Looking back, I think my mother relished reading up on nutrition because she thought of it as a science. She felt robbed of the higher education that she’d dreamed of as a girl, and which never materialised, a casualty of exile and migration. She could list where every vitamin she popped was naturally found and deliver chapter and verse on its role in maintaining bodily health. She even had a guru, an older man called Emile who lived round the corner and ran a meditation class that my parents attended together. Emile was ascetic, vegetarian, a dabbler in homeopathy, and he gave my mother recipes for making cashew nut fritters and salads with sprouting seeds. She duly tried these out on us. He also convinced her to drink raw potato juice every morning for three years in order to cure her arthritic hands. I suspect that my mother was a little in love with Emile.

All this baggage, all this investment in the ceremony of mealtimes, meant that my mother took my refusal to eat as a personal affront. She laboured hard at cooking, which she was neither good at nor fond of, so that we could dine together and all she met with was rebuff. Pinned to the table I chewed, unaware of the high emotional stakes, while my mother waited on me, her face growing darker as the clock ticked slowly down.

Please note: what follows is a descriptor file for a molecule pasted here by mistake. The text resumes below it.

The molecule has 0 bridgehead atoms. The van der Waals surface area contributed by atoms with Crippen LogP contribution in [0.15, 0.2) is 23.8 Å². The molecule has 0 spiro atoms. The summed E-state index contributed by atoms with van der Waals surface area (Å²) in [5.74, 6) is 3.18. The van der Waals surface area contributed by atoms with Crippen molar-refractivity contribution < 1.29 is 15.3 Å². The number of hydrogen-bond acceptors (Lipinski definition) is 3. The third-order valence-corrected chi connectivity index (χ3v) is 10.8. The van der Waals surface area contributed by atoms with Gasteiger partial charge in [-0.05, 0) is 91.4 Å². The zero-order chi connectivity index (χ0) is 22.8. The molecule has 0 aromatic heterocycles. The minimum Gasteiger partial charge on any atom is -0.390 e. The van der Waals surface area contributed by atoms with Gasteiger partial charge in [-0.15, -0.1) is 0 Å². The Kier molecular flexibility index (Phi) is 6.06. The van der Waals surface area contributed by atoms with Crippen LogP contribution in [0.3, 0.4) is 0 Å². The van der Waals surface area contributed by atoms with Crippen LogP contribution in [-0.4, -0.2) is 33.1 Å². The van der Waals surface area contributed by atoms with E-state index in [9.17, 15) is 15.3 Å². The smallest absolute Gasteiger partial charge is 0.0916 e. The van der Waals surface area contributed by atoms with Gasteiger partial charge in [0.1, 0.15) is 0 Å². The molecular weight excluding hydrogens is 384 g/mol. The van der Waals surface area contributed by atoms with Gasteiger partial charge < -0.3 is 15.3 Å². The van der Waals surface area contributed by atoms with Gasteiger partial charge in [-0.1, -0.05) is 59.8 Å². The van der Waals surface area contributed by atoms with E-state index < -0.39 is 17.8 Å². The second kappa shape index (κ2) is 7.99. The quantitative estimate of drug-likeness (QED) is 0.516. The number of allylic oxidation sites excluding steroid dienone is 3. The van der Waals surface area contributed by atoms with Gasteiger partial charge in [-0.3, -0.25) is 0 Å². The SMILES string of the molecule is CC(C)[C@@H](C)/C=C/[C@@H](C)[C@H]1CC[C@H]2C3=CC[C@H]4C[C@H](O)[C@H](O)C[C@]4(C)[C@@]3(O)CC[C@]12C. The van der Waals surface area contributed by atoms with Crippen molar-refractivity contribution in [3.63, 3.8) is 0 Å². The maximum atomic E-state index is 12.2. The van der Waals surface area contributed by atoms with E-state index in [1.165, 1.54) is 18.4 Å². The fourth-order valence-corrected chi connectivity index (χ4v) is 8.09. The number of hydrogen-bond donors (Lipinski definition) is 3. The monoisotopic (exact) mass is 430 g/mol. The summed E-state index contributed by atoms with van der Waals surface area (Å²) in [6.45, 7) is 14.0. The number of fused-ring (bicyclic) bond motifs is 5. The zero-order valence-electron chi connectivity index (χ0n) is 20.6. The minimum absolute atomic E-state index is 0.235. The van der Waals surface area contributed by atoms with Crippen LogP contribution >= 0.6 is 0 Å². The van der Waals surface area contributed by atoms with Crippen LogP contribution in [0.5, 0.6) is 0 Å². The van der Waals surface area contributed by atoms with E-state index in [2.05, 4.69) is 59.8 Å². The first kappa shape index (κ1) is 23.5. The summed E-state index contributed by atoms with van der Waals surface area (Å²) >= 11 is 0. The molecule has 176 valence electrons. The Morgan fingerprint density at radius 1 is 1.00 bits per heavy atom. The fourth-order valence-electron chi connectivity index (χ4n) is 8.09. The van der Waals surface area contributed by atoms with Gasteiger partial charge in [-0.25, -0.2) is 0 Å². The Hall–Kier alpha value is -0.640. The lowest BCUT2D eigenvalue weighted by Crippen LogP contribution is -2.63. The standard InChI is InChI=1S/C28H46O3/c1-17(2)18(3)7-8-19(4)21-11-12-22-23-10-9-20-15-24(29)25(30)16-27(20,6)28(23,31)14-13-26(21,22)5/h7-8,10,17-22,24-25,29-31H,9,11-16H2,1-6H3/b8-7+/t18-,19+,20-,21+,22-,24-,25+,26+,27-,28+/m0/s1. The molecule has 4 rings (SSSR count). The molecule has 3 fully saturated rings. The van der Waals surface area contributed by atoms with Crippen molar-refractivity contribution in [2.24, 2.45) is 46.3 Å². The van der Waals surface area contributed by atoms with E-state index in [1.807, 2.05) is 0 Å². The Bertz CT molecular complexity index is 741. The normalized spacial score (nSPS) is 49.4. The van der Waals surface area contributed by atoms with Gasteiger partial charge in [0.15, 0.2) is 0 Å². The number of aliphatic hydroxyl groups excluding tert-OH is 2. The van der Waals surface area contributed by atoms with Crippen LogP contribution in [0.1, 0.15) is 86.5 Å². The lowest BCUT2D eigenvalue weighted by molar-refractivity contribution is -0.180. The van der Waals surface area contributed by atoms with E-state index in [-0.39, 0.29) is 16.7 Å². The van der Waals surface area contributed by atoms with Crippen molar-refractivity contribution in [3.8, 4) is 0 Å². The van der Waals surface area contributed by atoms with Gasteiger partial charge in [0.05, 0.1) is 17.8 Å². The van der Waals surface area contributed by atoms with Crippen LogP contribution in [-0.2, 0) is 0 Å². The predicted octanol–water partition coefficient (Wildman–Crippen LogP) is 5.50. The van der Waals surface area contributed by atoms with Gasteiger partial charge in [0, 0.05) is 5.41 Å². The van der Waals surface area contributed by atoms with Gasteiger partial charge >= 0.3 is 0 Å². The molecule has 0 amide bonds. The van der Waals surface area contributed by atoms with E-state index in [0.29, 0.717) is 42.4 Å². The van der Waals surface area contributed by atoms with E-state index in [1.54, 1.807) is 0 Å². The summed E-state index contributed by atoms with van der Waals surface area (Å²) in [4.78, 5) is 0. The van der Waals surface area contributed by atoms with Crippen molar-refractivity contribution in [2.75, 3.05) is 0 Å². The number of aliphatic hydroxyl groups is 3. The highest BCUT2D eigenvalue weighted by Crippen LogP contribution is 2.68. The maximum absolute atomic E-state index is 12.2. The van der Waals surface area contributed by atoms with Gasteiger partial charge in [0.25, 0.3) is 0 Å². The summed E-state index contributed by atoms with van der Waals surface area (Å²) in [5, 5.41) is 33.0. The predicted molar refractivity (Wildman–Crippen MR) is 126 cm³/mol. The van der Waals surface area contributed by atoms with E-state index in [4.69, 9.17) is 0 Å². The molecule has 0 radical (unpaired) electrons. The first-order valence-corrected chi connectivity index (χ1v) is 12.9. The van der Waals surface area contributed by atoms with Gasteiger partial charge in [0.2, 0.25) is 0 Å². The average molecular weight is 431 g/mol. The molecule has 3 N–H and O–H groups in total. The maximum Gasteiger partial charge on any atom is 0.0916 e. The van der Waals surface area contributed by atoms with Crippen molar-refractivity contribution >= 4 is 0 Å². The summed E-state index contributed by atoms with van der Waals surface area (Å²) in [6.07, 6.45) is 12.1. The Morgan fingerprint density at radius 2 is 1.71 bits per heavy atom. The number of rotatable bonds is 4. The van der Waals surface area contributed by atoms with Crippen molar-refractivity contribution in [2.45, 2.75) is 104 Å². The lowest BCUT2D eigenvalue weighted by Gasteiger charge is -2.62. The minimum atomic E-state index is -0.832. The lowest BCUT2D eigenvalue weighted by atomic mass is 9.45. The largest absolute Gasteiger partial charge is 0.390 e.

I have no words for why swallowing food is a feat that lies just out of reach, can’t explain how my throat constricts whenever I attempt it. Aided by a few gulps of water, I can just about force down a bite under my mother’s watchful eye. But left to my own devices I prefer to spit things out. I linger at the table until no one is looking, then eject a sticky bolus into a tissue. These balled-up packages of food live in my pocket. I finger them from time to time, then bury them in a plant pot.